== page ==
Healthcare algorithms may be racially biased
by John R. Fischer
, Senior Reporter | October 29, 2019
An AI algorithm used to identify patients in need
of a care management program was found to
be racially biased in its selection
A new study indicates that algorithms designed to provide objective assessments of patients may in fact be biased in the factors they evaluate.
U.S. researchers have found that AI software programs used in healthcare may unintentionally be racially prejudiced in their findings and potentially affect access to care for millions of Americans. Their claims are based on findings that a type of software used to recommend patients for high-risk health care management programs is more inclined to admit healthier white, rather than less healthy black people.
“The algorithms encode racial bias by using health care costs to determine patient "risk", or who was mostly likely to benefit from care management programs,” said Ziad Obermeyer, acting associate professor of health policy and management at University of California, Berkeley and lead author of the paper, in a statement. “Because of the structural inequalities in our healthcare system, blacks at a given level of health end up generating lower costs than whites. As a result, black patients were much sicker at a given level of the algorithm’s predicted risk.”
Algorithmic bias is common, but often hard to address or even analyze due to their designers being private companies and proprietary. Working with an academic hospital that relies on a risk-based solution to determine preferential access to a high-risk care management program, the researchers evaluated the predicted risk scores of the solution’s algorithms for 43,539 white patients and 6,079 black patients.
Comparing their findings to direct measures of a patient’s health, such as number of chronic illnesses, they found that blacks had significantly poorer health than whites for a given risk score. Patients with risk scores in the top 97 percent were automatically deemed eligible by the algorithms for enrollment in the care management program, with only 18 percent of these automatic enrollees identifying as black. Tweaking the software to use other variables, such as avoidable costs or the number of chronic conditions that require treatment in a year, pushed the portion of automatic black enrollees to 47 percent.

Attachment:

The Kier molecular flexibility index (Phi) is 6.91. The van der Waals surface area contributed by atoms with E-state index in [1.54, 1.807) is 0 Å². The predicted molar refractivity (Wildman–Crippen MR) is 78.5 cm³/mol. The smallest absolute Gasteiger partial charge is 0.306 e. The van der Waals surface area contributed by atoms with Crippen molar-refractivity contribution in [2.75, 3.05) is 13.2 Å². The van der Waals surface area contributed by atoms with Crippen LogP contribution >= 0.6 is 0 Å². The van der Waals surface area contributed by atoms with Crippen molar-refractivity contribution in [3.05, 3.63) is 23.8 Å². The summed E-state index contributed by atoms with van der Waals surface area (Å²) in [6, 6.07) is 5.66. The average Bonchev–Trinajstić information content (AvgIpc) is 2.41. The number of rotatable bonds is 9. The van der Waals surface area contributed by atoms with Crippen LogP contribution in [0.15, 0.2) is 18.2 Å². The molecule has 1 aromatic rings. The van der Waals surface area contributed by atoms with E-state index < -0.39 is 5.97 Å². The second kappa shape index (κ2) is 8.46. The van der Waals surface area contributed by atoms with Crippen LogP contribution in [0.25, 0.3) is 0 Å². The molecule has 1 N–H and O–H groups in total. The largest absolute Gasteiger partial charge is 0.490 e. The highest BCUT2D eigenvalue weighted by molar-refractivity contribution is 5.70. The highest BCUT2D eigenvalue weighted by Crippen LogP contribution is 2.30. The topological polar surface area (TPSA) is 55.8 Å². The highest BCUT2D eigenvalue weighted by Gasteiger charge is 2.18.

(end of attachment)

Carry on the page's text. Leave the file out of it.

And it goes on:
“Instead of being trained to find the sickest, in a physiological sense, [these algorithms] ended up being trained to find the sickest in the sense of those whom we spend the most money on,” said Sendhil Mullainathan, the Roman Family University Professor of Computation and Behavioral Science at Chicago Booth and senior author of the study. “There are systemic racial differences in health care in who we spend money on.”
The team has since reached out to software manufacturers, who were motivated by the findings to address the issue.
“Algorithms can do terrible things, or algorithms can do wonderful things. Which one of those things they do is basically up to us,” said Obermeyer. “We make so many choices when we train an algorithm that feel technical and small. But these choices make the difference between an algorithm that’s good or bad, biased or unbiased. So it’s often very understandable when we end up with algorithms that don’t do what we want them to do, because those choices are hard.”
The study was a collaboration between UC Berkeley, the University of Chicago Booth School of Business and Partners HealthCare in Boston.
Funding was provided, in part, by a grant from the National Institute for Health Care Management Foundation.
The findings were published in the journal, Science.
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